COLUMN: Weather knowledge could mean life or death

Submitted photo.
Ellis County Sheriff Johnny Brown.

Whenever the National Weather Service places Ellis County under an alert relating to impending weather conditions, be sure and pay attention. If you’ve lived in our area any length of time, you’ve come to know that, as an example, when heavy rains are involved in the North Texas area, Ellis County is typically one of the counties that’ll be included in the alert, whether it’s issued as an advisory, watch or warning.

The saying goes that if you don’t like the weather we’re having, stick around a few minutes and it’ll change. What that should tell you is not to be complacent when it comes to keeping up with the weather. Your knowledge of about what’s heading our direction could mean life or death. Please stay on top of the weather reports and don’t ignore the National Weather Service alerts.

Many times now I’ve told you to keep another saying in mind: Turn around, don’t drown. You don’t want to bypass or take down warning signs about water over the roadways. When you do that, you’re risking not only your life and the lives of any passengers, you’re also putting first responders’ lives at risk when they’re called out to rescue you.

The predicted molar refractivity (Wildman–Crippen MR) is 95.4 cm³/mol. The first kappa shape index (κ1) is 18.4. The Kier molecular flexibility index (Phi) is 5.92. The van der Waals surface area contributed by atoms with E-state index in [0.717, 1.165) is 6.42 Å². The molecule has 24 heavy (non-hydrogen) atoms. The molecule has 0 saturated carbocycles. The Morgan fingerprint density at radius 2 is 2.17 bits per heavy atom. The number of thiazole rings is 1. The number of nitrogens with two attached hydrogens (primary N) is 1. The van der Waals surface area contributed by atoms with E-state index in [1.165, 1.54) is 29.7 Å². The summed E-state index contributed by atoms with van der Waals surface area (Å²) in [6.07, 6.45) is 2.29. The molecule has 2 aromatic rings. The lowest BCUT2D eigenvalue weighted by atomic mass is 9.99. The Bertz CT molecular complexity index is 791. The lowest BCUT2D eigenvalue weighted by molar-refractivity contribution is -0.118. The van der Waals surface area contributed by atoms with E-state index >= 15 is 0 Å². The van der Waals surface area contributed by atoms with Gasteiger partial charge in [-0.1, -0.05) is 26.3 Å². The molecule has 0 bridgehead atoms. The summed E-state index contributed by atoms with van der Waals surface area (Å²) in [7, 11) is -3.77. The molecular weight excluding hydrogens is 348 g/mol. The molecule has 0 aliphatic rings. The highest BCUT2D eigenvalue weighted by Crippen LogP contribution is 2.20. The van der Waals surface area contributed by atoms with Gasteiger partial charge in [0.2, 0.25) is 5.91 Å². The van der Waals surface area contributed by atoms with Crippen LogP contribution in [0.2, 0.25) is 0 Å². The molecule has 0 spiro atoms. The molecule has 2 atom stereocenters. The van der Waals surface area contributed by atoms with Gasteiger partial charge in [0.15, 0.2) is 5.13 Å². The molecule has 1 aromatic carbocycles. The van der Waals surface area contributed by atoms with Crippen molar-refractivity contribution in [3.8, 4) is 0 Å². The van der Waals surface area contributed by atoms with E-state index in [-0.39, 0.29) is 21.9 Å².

You may want to participate in the National Weather Service’s upcoming Skywarn training, which is free. You’ll come out of it much more informed about the various types of weather conditions we’ll face over the course of a year. The Ellis County training session is scheduled for 6:30-8:30 p.m. Thursday, March 9, in McCafferty Hall on the SAGU campus. If that’s not a good date and time for you, you can find a complete schedule of upcoming National Weather Service Skywarn training sessions at this website:

Please, everyone, let’s keep our military and service personnel in our thoughts and prayers. We enjoy our rights and freedoms because of their service and safekeeping of our great nation. Y’all have a Blessed Week and Happy New Year.

Johnny Brown has served as Sheriff of Ellis County since Jan. 1, 2009, and is a graduate of the National Sheriff’s Institute. He has been in law enforcement for more than 20 years and holds a Master’s Peace Officer’s Certificate with the Texas Commission on Law Enforcement Officer Standards and Education.